In Birmingham they love the govnah, boo, boo, boo;
Now, we all did what we could do;
Now, Watergate does not bother me;
Does your conscience bother you?
Tell the truth.


– Edward King, Gary Rossington and Ronnie Van Zant, “Sweet Home Alabama”

At this time last year, Ohio Governor John Kasich thought that they loved the govnah in Columbus and across the great Buckeye State. In fact, as a 2016 Republican candidate for president of these United States, Kasich painted a most rosy picture of Ohio’s economy – as it appeared to him. Perhaps in a dream.

But this ain’t Birmingham.

As Kasich puts the finishing touches on his 2017 State of the State traveling road show address this week, reasonable minds will see and hear a quite different outlook for Ohio’s working families.

What was all well and good in 2016 – thanks to the youthful congressman who became governor and wanted to be president – isn’t quite so in 2016.

In fact, reality has set in – as it always does.

Randy Ludlow writes in The Columbus Dispatch that Kasich “might point out again that these are ‘lean times’ when he delivers his State of the State address on Tuesday. Amid a downturn in anticipated tax collections, there’s not enough money coming in to finance frills in the ‘tight’ state budget, the second-term Republican has said.”

That’s sweet. That’s sweeter than a pumpkin festival in Circleville or a banana split festival in Wilmington.

How, pray tell, did Ohio suddenly stumble upon these “lean times” when, just a few months ago, the govnah was telling the nation and the world that this was the land of milk and honey as he endeavored to garner his party’s nomination for the presidency? Where did he go wrong? Was he misleading the American voters in 2016 or did the wheels simply fall off in Ohio on New Year’s Day?

By the way, as Ludlow reports, “job growth in Ohio last year fell to its lowest point since 2010 – the year before Kasich took office – with 38,500 jobs created, or about half of the 77,300 jobs the state gained in 2015.”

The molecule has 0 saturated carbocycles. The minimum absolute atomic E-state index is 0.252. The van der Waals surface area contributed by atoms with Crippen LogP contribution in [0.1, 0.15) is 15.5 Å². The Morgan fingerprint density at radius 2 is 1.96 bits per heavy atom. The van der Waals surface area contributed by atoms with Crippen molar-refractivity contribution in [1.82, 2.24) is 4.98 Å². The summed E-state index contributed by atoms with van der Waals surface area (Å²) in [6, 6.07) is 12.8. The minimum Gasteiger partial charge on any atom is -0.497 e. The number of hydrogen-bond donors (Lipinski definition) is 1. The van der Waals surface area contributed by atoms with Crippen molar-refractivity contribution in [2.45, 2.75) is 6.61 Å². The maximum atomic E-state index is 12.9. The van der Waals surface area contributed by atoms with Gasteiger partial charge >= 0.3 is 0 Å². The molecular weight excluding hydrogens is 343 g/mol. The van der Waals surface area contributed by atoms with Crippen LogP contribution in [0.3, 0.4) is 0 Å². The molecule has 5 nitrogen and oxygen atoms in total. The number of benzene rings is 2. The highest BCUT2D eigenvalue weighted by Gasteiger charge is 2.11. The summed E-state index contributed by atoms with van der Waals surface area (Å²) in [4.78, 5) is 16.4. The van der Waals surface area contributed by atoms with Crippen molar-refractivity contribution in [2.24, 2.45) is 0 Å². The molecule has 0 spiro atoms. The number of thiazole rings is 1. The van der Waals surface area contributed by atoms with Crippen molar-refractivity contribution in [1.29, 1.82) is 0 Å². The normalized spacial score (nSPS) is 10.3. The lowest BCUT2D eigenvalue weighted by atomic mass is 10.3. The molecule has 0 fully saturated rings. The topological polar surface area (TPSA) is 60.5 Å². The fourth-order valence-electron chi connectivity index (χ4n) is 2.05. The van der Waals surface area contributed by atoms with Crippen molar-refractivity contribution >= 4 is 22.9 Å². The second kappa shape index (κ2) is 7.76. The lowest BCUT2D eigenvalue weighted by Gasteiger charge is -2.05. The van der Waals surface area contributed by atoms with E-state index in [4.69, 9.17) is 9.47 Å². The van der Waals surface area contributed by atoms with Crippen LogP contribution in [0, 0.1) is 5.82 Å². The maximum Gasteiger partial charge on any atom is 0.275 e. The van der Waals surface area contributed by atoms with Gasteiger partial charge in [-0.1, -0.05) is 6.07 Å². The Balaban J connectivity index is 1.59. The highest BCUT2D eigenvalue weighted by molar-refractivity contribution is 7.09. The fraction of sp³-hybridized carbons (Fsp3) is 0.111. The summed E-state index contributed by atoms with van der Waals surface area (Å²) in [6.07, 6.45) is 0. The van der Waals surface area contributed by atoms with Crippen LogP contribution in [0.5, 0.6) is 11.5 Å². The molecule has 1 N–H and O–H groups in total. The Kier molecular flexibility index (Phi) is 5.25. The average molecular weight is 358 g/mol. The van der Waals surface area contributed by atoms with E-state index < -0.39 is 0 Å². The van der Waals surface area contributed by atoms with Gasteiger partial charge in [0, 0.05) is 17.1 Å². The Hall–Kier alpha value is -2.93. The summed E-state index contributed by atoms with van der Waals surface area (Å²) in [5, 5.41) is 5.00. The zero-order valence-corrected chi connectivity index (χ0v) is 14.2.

Maybe I missed it, but did Kasich point this out last year while he was traveling the nation on a POTUS bid? Of course not.

In a February 2017 report in the Toledo Blade entitled “Local governments told to open books,” Jim Provance writes that “Gov. Kasich jealously has guarded against any attempt to tap into the state’s $2 billion budgetary reserves, but he has criticized local governments and school districts that sit on their own surpluses. He continues to push for tax cuts at the state level while questioning whether local governments and school districts have taken full advantage of their own taxing authority before complaining about the amount of money sent from Columbus.”

Highland County Commission President Shane Wilkin acknowledged as much at last week’s commissioners’ meeting.

"The state has found a way to cover its (budget) shortfall, but we are being encouraged to do without," Wilkin said. "It looks like a one-time payment (to recoup an $800,000-plus budget loss) is going to be subject to your (a given county's) ability to add a tax."

Commissioners Wilkin, Jeff Duncan and Terry Britton are concerned (understandably) to the degree that they passed a resolution last week urging the Ohio General Assembly to “take immediate action against the potential loss of approximately $1,230,000 of sales-tax revenues associated with the Medicaid MCO sales tax by adopting an equitable solution that addresses the funding needs of the state and counties on a continuing basis.”

Moreover, the loss of sales tax on MCOs (Managed Care Organizations) is in addition to earlier cuts by the state in local government funding which, contrary to popular myth in the Statehouse and governor’s office, have not been offset by tax revenues on casinos, according to the county auditor’s numbers.

"We would lose 12.4 percent of our tax revenues if the Legislature doesn't act," Highland County Auditor Bill Fawley said of the MCO tax dollars.

Tell it to the Republican governor. He feels your pain. Or not.

In a speech to the Ohio Newspaper Association, as reported by Provance in The Blade, “Kasich noted that Congress eliminated revenue sharing with the states, equating that to the state’s continuing Local Government Fund that provides a slice of the state’s tax revenue collections to local entities.

“‘If the politicians in Washington can eliminate revenue sharing, what is this whole thing every time I turn around about the Local Government Fund?’” Kasich asked. “‘I want you to look at the surpluses these small communities who complain have. Ask them to open their books, and then take an accountant in so you understand exactly what’s going on.’”

According to The Blade, Kasich said the same thing about public school districts. “Go check their cash balances. See what they have in their cash balances. Go and see how it really works. See how they’re managing the school.” (See http://www.toledoblade.com/State/2017/02/27/Local-governments-told-to-open-books-Kasich-says-communities-schools-should-use-own-surpluses.html.)